Friday, November 03, 2017

California dream sours. Private education soaring;  Public sector struggles

Today, California’s higher education system struggles with budget cuts and an uncertain future. The reasons are many.

The percentage of Californians seeking to go to college gradually increased, and so did the overall number of high school graduates. Consequently, the expansion in college enrollments over a little more than a half-century was incredibly large.

In 1960, for example, the total enrollment for all institutions in the state was 234,000. By 2015 University of California enrolled 253,000 students at 10 campuses, California State University enrolled 395,000 students at 16 campuses and the community colleges enrolled 1,138,000 at 113 campuses. This was a sevenfold enrollment increase since 1960 – the most among all states in the nation.

In contrast to 1960, student fees and tuition increased while state general fund subsidies per student tapered. In 2015, tuition charges at UC were $12,240, a tenfold increase over 1960.

During the past four decades, California’s public colleges and universities have endured lean budgets. The start of this came about in 1978, when passage of Proposition 13 placed a ceiling on property taxes, which, among others, had helped provide revenues to the state for meeting expenditures for public education.

Today there are concerns that the public universities, as a result of budget cuts, are soon going to be “public no more.” As education scholar Brendan Cantwell notes, even the preeminent research university, Berkeley, has been hit by budget cuts. At the same time, the state’s outstanding private colleges and universities have soared in terms of academic standards, selective admissions, tuition revenues, new construction and federal research grants.


Irish college students pay the second-highest fees in Europe

Third level Irish students pay the second-highest fees in Europe according to a European Commission study.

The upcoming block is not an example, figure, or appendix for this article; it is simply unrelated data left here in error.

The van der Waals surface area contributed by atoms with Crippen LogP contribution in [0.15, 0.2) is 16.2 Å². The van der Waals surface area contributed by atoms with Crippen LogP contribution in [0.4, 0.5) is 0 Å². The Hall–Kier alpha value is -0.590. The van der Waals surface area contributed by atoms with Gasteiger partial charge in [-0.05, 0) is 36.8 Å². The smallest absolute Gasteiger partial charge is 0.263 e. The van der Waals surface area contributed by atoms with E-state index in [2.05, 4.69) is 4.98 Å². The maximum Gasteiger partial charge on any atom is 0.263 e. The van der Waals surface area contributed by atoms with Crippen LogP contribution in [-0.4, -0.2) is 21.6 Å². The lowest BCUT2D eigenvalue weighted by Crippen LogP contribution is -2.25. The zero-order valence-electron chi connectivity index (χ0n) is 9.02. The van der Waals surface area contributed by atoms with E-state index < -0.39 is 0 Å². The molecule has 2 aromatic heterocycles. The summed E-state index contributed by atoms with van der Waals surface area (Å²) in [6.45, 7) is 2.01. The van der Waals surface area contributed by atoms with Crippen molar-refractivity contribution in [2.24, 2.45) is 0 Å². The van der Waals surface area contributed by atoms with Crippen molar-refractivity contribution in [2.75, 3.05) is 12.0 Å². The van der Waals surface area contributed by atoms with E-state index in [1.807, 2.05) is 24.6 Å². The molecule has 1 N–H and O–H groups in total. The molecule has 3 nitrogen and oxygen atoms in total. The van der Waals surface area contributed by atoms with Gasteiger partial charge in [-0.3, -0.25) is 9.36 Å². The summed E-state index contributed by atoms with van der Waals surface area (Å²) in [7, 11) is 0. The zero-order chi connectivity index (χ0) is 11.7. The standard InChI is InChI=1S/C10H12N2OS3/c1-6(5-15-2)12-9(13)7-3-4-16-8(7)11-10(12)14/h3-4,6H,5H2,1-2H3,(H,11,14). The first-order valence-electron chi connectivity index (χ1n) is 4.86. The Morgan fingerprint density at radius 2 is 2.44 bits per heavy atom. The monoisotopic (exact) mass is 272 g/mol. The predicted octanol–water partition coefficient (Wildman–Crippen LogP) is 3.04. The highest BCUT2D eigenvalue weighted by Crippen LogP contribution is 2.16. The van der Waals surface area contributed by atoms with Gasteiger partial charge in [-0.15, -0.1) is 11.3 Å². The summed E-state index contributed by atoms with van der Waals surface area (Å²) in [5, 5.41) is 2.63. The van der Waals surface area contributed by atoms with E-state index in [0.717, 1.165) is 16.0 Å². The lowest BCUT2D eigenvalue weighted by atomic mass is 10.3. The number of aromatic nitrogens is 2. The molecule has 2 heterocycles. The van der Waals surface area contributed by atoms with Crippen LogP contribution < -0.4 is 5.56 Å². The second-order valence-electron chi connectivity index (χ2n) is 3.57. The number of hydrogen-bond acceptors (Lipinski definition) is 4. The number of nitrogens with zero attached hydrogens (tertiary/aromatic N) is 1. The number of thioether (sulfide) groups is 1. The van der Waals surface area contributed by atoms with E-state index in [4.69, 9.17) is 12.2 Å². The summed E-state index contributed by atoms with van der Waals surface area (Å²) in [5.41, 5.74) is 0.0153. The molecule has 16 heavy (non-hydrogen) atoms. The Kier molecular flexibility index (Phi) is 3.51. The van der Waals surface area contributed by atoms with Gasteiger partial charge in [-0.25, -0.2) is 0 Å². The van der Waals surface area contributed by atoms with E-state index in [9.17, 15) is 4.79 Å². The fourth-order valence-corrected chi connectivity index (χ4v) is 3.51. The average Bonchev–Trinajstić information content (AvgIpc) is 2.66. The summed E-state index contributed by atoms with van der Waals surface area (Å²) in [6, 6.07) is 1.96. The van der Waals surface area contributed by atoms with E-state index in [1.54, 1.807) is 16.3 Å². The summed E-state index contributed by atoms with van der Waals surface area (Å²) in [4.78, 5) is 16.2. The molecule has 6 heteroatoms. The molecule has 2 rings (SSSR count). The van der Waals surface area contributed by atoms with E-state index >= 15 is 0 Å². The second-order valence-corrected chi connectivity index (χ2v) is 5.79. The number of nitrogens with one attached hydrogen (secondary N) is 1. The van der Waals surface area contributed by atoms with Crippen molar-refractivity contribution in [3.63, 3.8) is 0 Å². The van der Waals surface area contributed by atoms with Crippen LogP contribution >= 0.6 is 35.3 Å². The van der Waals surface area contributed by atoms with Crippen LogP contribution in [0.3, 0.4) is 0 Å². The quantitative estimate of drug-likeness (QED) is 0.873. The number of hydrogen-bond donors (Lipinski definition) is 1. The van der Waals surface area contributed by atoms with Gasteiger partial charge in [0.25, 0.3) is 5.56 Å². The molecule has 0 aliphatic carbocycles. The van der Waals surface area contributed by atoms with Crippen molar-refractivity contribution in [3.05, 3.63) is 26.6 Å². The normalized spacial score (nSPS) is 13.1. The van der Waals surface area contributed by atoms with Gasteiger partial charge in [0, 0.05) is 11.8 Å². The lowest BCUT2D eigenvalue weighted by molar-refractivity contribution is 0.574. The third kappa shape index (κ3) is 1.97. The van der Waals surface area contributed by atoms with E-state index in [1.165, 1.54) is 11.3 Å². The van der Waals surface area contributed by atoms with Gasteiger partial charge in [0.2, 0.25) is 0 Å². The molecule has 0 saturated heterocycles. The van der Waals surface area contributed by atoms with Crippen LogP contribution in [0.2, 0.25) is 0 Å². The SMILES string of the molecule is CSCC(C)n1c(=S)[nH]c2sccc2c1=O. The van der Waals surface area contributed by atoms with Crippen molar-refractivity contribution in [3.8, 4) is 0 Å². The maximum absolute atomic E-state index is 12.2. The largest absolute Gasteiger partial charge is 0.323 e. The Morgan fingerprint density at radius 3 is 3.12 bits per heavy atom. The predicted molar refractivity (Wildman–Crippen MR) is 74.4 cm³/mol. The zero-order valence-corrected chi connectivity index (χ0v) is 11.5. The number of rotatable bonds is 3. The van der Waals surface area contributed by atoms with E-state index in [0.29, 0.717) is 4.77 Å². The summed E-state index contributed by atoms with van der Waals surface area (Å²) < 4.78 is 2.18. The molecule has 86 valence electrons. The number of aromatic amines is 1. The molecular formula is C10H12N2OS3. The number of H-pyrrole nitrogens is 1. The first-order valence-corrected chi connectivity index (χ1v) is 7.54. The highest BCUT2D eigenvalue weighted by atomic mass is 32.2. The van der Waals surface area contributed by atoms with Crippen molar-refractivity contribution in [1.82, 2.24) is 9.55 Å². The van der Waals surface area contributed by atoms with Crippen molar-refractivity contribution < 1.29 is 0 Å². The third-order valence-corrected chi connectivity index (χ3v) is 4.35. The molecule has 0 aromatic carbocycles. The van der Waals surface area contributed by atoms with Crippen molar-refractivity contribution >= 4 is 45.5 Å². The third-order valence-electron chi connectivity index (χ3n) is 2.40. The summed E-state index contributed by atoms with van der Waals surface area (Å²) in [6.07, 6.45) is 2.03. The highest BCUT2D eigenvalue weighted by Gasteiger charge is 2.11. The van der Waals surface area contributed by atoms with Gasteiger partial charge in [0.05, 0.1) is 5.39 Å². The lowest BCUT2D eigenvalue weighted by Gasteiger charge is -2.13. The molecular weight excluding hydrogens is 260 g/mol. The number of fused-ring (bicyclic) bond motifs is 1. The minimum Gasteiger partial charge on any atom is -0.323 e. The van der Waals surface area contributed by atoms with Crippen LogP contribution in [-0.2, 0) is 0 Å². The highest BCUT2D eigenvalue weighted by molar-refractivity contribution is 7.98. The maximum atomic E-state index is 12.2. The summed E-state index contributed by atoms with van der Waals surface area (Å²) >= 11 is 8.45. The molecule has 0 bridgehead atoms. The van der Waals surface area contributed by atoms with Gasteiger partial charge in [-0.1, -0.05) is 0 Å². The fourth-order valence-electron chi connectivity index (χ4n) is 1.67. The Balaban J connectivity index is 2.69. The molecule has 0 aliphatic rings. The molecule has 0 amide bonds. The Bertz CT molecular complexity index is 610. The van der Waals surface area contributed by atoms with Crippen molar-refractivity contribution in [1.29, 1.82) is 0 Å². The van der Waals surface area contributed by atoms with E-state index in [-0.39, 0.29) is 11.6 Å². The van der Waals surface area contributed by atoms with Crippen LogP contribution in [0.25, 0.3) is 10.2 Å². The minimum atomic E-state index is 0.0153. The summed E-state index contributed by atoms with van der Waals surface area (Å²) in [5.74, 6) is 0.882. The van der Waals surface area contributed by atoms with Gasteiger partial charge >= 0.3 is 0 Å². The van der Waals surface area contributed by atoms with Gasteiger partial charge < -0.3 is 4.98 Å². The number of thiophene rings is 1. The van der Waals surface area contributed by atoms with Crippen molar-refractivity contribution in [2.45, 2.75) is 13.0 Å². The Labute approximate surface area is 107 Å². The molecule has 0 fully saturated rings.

In total, 42 European education systems were reviewed with a focus on charges for "first cycle" or undergraduate higher education courses.

Only students in the UK pay more than Irish undergraduates with our neighbours having the highest fees required for students to gain a third level education.

Students in Ireland have to pay €3,000 per year to study for an undergraduate degree in university.

11 systems charge nothing at all for first-time undergraduates, including Germany, Denmark, Finland, Greece and Croatia. Another 14 systems charge less than €1,000 per year.

France charge students just €184 every year, whereas universities in Austria require their students to pay €725 per year.

Spain, Italy, Poland, Portugal and the Netherlands are included in a large grouping of systems that charge between €1,000 and €2,000 per year.

Irish students pay €3,000 which is the second-highest but pales in comparison to those in the UK. Scotland provides free third level undergraduate education, but the rest of Britain can expect to pay up to €10,000 per year.

The UK uses a student loan system, but no longer offer a maintenance grant to undergraduate students from low-income backgrounds.

The study by the European Commission also found that a lot of European countries provide tax relief for students and families to help with the cost of college.

In Ireland, child benefit stops when a child in full-time education reaches 18-years-old but many European countries provide child benefit for full-time students up to the age of 24 or 25.